Ilya S. Savenok, Getty Images The sad news came across late Wednesday afternoon…
- Posted on Apr 24th 2010 10:00AM by Kenneth Partridge
"I think I may be in possess of the holy ghost tonight," Costello told fans, three songs into a performance with the Sugarcanes, the six-piece bluegrass ensemble that backed him on last year's 'Secret, Profane & Sugarcane.'
Elvis and the crew do old-school Appalachia with a rock 'n' roll bent, and Friday's set included 'Sugarcane' tunes, country standards, rock classics and songs from various stages of Costello's long, almost comically eclectic career.
He opened with 'Mystery Train,' a song made famous by another guy named Elvis. Costello's not the King, but he did Presley proud, kicking his heels and strumming his guitar like a rockabilly zealot. If Costello's voice has thickened with age, it's also grown stronger and more versatile. In his dark gray suit and cowboy hat, he made a convincing country frontman, one of the many roles he's able to play.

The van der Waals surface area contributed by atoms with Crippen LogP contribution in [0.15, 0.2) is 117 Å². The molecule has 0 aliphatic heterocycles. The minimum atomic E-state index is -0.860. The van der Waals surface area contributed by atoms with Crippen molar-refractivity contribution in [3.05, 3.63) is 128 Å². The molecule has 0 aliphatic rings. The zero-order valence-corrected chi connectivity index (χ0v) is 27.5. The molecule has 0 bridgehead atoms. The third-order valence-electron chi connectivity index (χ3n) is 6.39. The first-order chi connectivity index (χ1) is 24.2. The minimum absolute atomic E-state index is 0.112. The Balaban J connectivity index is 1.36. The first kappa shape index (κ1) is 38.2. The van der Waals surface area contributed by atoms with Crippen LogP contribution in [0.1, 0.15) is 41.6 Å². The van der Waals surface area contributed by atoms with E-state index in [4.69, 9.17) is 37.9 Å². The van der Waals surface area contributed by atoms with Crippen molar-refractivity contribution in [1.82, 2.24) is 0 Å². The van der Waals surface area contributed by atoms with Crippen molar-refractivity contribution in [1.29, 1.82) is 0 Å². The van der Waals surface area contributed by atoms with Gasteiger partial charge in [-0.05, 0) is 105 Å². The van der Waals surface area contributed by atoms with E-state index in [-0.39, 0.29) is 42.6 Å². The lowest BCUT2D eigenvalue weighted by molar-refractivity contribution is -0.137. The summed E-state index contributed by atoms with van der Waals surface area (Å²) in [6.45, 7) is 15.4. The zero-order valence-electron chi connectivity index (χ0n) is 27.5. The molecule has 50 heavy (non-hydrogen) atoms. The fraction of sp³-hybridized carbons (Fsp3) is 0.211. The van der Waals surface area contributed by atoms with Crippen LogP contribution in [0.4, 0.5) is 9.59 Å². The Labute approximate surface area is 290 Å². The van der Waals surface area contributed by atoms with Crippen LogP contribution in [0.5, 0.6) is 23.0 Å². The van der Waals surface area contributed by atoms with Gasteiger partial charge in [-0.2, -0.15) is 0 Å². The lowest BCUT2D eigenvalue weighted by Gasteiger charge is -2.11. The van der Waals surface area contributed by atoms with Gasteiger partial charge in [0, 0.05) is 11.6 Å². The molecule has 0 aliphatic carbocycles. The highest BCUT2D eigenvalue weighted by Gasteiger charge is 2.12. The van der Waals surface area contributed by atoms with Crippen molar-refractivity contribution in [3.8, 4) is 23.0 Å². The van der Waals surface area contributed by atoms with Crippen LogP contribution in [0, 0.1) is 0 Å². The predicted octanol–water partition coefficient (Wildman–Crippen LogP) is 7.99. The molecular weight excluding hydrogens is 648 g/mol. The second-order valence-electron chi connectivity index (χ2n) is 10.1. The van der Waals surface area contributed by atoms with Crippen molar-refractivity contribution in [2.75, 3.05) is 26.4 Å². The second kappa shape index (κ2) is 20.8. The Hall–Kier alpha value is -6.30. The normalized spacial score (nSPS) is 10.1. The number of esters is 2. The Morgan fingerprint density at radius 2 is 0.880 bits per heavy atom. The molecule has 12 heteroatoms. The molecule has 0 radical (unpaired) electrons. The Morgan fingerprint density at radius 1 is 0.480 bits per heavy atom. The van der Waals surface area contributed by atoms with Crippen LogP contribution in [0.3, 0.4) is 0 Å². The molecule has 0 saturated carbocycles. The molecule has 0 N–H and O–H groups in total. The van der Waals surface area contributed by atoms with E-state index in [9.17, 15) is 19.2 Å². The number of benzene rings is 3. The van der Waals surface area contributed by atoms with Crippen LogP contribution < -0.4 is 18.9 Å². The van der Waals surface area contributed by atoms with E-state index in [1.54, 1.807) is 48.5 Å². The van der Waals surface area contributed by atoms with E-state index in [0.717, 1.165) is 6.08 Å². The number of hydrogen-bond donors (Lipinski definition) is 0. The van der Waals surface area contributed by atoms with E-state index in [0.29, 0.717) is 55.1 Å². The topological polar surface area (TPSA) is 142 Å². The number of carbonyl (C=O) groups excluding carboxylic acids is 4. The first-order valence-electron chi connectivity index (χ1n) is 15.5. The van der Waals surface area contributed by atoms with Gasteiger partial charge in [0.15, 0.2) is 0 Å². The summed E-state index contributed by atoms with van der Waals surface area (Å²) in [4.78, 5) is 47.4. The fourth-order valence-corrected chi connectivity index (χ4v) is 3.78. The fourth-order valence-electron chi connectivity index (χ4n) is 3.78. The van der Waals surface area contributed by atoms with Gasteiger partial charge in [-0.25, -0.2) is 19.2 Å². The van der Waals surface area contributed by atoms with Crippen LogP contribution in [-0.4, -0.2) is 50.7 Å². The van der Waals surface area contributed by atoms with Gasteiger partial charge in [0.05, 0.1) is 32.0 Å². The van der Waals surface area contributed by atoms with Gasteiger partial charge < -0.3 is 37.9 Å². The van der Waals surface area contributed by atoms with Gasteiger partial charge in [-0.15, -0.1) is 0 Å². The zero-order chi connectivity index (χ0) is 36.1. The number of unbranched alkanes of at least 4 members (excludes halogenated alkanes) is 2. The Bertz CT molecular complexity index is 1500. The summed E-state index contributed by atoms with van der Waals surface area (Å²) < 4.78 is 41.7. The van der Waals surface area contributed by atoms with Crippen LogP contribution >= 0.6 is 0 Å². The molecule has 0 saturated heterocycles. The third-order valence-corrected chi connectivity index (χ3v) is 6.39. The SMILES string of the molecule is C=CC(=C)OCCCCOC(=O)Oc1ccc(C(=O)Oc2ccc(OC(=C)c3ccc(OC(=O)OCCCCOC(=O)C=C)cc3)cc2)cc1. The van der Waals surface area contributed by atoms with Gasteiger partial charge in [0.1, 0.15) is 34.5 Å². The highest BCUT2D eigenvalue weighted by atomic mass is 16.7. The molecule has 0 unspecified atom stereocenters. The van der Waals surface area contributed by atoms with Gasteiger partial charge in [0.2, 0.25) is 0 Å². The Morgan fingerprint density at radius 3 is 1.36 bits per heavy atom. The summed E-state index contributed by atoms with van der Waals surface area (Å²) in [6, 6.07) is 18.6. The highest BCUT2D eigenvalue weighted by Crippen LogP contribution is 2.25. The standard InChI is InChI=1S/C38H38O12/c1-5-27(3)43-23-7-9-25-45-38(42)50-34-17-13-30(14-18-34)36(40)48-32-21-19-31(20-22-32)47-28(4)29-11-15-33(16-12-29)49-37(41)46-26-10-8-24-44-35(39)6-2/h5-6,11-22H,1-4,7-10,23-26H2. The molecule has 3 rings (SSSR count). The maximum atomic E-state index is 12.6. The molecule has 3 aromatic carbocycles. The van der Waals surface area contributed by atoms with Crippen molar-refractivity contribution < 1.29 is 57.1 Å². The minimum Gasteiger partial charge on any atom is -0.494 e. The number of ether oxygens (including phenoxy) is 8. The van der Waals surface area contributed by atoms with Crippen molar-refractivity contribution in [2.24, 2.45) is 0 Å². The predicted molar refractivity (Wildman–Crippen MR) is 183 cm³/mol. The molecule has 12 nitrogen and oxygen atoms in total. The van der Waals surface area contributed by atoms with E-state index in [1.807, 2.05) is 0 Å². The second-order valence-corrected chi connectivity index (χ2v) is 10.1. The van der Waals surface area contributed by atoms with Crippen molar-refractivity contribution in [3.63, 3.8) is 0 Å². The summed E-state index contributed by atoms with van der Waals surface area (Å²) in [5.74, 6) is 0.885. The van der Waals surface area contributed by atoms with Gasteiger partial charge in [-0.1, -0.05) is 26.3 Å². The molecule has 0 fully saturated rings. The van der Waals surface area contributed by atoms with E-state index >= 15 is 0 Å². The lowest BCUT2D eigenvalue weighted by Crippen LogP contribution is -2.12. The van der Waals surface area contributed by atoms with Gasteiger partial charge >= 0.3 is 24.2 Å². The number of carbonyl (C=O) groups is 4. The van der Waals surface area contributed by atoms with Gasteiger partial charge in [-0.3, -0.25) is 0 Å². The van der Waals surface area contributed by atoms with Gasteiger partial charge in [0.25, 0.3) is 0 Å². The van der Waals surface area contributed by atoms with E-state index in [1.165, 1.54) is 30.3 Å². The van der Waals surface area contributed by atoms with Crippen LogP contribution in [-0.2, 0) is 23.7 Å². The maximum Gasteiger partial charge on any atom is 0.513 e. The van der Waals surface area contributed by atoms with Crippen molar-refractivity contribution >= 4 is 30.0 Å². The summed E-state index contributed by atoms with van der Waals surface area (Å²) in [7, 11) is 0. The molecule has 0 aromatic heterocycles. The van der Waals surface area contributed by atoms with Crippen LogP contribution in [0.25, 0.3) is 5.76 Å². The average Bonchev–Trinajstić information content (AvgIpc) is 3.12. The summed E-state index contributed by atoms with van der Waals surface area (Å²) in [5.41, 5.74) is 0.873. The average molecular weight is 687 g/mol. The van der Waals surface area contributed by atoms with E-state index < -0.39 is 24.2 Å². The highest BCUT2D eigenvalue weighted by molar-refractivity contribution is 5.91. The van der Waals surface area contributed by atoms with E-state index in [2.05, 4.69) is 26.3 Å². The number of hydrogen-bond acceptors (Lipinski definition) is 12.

As his 'Sugarcane' tunes attest, he's certainly mastered the genre's thematic touchstones. On 'Down Among the Wine and Spirits,' he sang of drinking. With 'My All-Time Doll,' it was heartbreak. 'Condemned Man,' about a guy headed for the electric chair, is stark and fatalistic, the kind of song Johnny Cash might have covered on one of his latter-day Rick Rubin records. Told he'll soon be getting 10,000 volts, Costello's narrator sneers at the judge: "I said, 'Make that 25.'"
Among the Costello rock chestnuts to get the bluegrass treatment were 'New Amsterdam,' 'Alison,' '(The Angels Wanna Wear My) Red Shoes' and 'Blame It on Cain.' With 'Everyday I Write the Book,' Costello and the band transformed what some consider a pop trifle into an aching ballad, slowing the chorus and adding a three-part harmony.
During 'River in Reverse,' from the 2006 record of the same name, Costello wandered away from the microphone, challenging the audience to quiet down enough for him to sing without the aid of electronics. It's a trick he often employs during his regular rock 'n' roll shows, but Friday night, as he stood on stage roughly as old as the music he was referencing, it was more than mere gimmickry.
Elvis Costello on AOL Music